Sunday the first of May was the 2016 Seattle Brain Cancer Walk. Once again I was overwhelmed with the amazing support and turnout for Team Defeat Goliath. This was our 5th walk and out of the 5 years, Defeat Goliath as been recognized for being in the top three of largest teams or top three for most funds raised 4 times! 4 times! That is awesome. This year we had the second largest team! The walk has always been both an amazing and challenging day for me. It’s a chance for me to reconnect to other brain cancer warriors, get updates on how they are doing and get information about treatments and options. However it also is a big reminder of why I am there – Goliath.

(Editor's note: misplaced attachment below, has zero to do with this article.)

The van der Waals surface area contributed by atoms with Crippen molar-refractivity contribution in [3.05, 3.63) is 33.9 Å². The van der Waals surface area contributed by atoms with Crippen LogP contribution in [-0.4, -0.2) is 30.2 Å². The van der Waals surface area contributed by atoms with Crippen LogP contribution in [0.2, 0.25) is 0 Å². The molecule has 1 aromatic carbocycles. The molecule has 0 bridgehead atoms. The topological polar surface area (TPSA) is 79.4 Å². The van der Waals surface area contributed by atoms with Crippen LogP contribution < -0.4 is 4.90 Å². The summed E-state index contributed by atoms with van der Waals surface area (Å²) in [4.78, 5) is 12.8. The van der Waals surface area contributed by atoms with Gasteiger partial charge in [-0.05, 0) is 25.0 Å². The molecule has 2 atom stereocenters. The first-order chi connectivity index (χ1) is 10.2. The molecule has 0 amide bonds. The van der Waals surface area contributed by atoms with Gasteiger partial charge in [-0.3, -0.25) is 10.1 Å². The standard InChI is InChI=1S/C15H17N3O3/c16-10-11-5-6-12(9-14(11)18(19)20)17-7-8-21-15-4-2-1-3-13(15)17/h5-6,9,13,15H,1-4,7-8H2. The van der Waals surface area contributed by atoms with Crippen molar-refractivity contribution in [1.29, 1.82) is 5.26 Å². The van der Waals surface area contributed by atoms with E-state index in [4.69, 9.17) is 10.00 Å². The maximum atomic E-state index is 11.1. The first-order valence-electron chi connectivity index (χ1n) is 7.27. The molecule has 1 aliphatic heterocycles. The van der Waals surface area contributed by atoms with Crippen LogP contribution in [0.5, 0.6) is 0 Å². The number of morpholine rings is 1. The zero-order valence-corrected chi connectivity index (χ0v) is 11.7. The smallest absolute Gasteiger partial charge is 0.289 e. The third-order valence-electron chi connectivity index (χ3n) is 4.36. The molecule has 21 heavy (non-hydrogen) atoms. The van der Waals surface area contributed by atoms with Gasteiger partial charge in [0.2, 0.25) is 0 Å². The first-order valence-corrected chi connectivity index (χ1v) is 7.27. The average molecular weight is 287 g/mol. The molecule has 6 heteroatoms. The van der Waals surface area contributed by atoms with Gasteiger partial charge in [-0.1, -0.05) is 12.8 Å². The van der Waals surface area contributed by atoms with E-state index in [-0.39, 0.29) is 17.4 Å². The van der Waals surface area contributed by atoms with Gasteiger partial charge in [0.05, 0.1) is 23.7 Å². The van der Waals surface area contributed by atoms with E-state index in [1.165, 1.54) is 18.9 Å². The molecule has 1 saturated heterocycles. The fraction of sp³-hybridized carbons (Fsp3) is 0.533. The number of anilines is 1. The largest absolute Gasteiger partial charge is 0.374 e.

A huge thanks to everyone who has joined us, donated to the cause and supported the team over the past five years. This year was especially important for me as I am back on treatment again. Proton radiation to be exact. Although I am being treated at UW and through the Seattle Cancer Care Alliance ( Which is made up of UW, Fred Hutch and Children’s Hospital), all of the funds from the walk go to the Ivy Center, which is at Swedish Hospital. The Ivy Center is a wonderful place that is working hard to save lives and does have some of it’s own clinical trials. The person who heads it up, Dr. Charles Cobbs, is the person who has been providing me with a second opinion with my care and treatment options. I have also been working, in a small capacity, with him on a non-profit project he has been trying to get going. I can say for a fact that all of the funds raised are going to a great cause.